5.09 Listening to Fear #24
5.10 Into the Woods #24
5.11 Triangle #24
5.12 Checkpoint #25
5.13 Blood Ties #25
5.14 Crush #25
5.15 I Was Made to Love You #25
5.16 The Body #26
5.17 Forever #26
5.18 Intervention #26
5.19 Tough Love #26
5.20 Spiral #27
5.21 The Weight of the World #27
5.22 The Gift #27
6.01 Bargaining (part 1) #28
6.02 Bargaining (part 2) #28
6.03 After Life #28
6.04 Flooded #28
6.05 Life Serial #29
6.06 All the Way #29
6.07 Once More, With Feeling #29
6.08 Tabula Rasa #29
6.09 Smashed #30
6.10 Wrecked #30
6.11 Gone #30
6.12 Doublemeat Palace #31
6.13 Dead Things #31
6.14 Older and Far Away #31
6.15 As You Were #31
6.16 Hell’s Bells #32
6.17 Normal Again #32
6.18 Entropy #32
6.19 Seeing Red #32
6.20 Villains #33
6.21 Two to Go #33
6.22 Grave #33
7.01 Lessons #34
7.02 Beneath You #34
7.03 Same Time, Same Place #34
7.04 Help #34
7.05 Selfless #35
7.06 Him #35
7.07 Conversations With Dead People #35
7.08 Sleeper #35
7.09 Never Leave Me #36
7.10 Bring On the Night #36
7.11 Showtime #36
7.12 Potential #37
7.13 The Killer In Me #37
7.14 First Date #37
7.15 Get It Done #37
7.16 Storyteller #38
7.17 Lies My Parents Told Me #38
7.18 Dirty Girls #38
7.19 Empty Spaces #38
7.20 Touched #39
7.21 End of Days #39
7.22 Chosen #39
Grading standards for essays and papers Dr. Lindgren
An “A” essay is excellent in nearly all respects. An “A” essay:
-is well-argued and well-organized, with a clear thesis.
-is well-developed, with content that is original, specific, interesting, appropriate, and convincing.
-has logical transitions that contribute to a fluent style of writing.
-has varied and sophisticated sentence structure.
-has few, if any, mechanical, grammatical, spelling, or diction errors (less than 3).
-demonstrates command of a mature, unpretentious diction.
-uses the sources extremely well.
A “B” essay shares most characteristics of an “A” essay, but:
-may have some minor lapses in organization and development.
-may contain some sentence structures that are awkward or ineffective.
-may have minor mechanical, grammatical, or diction problems.
-may be less distinguished in its use of language.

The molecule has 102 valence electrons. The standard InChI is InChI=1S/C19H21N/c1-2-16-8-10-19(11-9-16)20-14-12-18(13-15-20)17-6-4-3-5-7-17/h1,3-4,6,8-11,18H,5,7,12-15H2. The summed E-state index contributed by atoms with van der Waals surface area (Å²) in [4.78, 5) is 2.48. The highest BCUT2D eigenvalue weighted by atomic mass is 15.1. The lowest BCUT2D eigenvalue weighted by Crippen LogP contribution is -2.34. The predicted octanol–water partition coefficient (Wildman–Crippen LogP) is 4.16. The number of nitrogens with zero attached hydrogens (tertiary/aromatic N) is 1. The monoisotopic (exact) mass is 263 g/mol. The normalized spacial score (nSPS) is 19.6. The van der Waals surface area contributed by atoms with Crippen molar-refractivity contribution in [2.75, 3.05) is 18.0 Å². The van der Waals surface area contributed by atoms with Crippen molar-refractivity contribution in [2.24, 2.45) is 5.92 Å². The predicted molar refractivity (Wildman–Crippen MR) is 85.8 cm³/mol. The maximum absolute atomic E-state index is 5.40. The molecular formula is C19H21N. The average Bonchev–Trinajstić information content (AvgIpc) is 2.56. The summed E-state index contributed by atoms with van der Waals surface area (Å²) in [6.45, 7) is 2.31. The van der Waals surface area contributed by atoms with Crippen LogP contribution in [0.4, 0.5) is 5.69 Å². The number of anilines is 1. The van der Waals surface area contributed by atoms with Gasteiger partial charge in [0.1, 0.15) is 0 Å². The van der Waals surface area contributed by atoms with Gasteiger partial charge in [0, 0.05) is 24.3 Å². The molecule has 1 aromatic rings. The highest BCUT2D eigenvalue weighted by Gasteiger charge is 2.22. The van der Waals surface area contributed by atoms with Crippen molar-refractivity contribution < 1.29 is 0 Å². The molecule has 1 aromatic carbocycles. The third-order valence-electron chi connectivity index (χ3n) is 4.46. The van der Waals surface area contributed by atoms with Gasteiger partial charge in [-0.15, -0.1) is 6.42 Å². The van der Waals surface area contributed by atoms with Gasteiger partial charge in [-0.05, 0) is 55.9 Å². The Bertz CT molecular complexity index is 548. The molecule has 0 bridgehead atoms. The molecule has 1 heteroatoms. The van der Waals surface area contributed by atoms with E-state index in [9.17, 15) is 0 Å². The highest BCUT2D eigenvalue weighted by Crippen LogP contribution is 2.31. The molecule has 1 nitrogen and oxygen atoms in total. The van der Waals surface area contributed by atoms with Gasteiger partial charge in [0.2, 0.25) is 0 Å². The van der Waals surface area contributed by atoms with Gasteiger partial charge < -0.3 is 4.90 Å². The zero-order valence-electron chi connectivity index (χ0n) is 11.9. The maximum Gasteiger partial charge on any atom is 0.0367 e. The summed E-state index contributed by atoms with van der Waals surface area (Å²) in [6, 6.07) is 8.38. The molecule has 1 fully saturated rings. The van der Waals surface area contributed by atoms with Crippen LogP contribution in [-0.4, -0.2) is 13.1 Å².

-may not use the sources as well.
A “C” essay is competent, but compared to a “B” essay it:
-may have a weaker thesis and less effective development.
-may contain some lapses in organization.
-may have poor or awkward transitions.
-may have less varied sentence structures that tend toward monotony.
-may have more mechanical, grammatical, and diction problems.
-is likely to be less distinguished in its handling of the topic.
A “D” essay is likely to:
-present a thesis too vague or too obvious to be developed.
-display major organization problems.
-lack adequate support for its thesis.
-have confusing or non-existent transitions.
-have ungrammatical or poorly constructed sentences.
-demonstrate problems with spelling, punctuation, diction, or syntax that impede understanding.
-not cite sources.
An “F” essay is seriously flawed. It is likely to:
-have no clear thesis or central topic.
-display random organization.
-lack adequate support or specific development.
-include irrelevant details.
-fail to fulfill the assignment or be unfairly brief.
-contain major or repeated errors in diction, syntax, grammar, punctuation, or spelling.
Adapted from Carol Engelhardt, Ph.D.
 As quoted in Justine Larbalestier, “ Buffy’s Mary Sue is Jonathan: Buffy Acknowledges the Fans,” in Fighting the Forces: What’s at Stake in Buffy the Vampire Slayer, edited by Rhonda V. Wilcox and David Lavery (New York: Rowman and Littlefield, 2002), 227.